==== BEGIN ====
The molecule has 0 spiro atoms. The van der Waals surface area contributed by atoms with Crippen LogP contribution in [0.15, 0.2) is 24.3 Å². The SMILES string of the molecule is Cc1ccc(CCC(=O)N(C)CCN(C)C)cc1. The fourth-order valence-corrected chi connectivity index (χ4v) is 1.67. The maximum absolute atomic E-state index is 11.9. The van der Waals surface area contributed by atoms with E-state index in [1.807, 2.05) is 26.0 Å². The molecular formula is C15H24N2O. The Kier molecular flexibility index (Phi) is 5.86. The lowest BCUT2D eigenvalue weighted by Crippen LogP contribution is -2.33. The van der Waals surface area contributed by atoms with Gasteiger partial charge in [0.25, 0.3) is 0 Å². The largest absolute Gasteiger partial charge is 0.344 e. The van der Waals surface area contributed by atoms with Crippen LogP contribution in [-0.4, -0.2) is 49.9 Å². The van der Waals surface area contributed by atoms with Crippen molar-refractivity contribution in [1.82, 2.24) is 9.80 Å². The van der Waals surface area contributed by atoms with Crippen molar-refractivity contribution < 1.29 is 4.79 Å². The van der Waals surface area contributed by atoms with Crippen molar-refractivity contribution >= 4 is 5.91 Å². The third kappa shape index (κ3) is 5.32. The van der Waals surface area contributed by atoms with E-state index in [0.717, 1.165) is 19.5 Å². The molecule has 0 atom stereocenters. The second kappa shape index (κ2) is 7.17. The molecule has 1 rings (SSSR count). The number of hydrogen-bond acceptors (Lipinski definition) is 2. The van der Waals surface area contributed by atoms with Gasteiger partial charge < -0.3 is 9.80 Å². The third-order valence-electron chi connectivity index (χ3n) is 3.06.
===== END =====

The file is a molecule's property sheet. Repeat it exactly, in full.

The molecule has 0 spiro atoms. The van der Waals surface area contributed by atoms with Crippen LogP contribution in [0.15, 0.2) is 24.3 Å². The SMILES string of the molecule is Cc1ccc(CCC(=O)N(C)CCN(C)C)cc1. The fourth-order valence-corrected chi connectivity index (χ4v) is 1.67. The maximum absolute atomic E-state index is 11.9. The van der Waals surface area contributed by atoms with E-state index in [1.807, 2.05) is 26.0 Å². The molecular formula is C15H24N2O. The Kier molecular flexibility index (Phi) is 5.86. The lowest BCUT2D eigenvalue weighted by Crippen LogP contribution is -2.33. The van der Waals surface area contributed by atoms with Gasteiger partial charge in [0.25, 0.3) is 0 Å². The largest absolute Gasteiger partial charge is 0.344 e. The van der Waals surface area contributed by atoms with Crippen LogP contribution in [-0.4, -0.2) is 49.9 Å². The van der Waals surface area contributed by atoms with Crippen molar-refractivity contribution in [1.82, 2.24) is 9.80 Å². The van der Waals surface area contributed by atoms with Crippen molar-refractivity contribution < 1.29 is 4.79 Å². The van der Waals surface area contributed by atoms with Crippen molar-refractivity contribution >= 4 is 5.91 Å². The third kappa shape index (κ3) is 5.32. The van der Waals surface area contributed by atoms with E-state index in [0.717, 1.165) is 19.5 Å². The molecule has 0 atom stereocenters. The second kappa shape index (κ2) is 7.17. The molecule has 1 rings (SSSR count). The number of hydrogen-bond acceptors (Lipinski definition) is 2. The van der Waals surface area contributed by atoms with Gasteiger partial charge < -0.3 is 9.80 Å². The third-order valence-electron chi connectivity index (χ3n) is 3.06.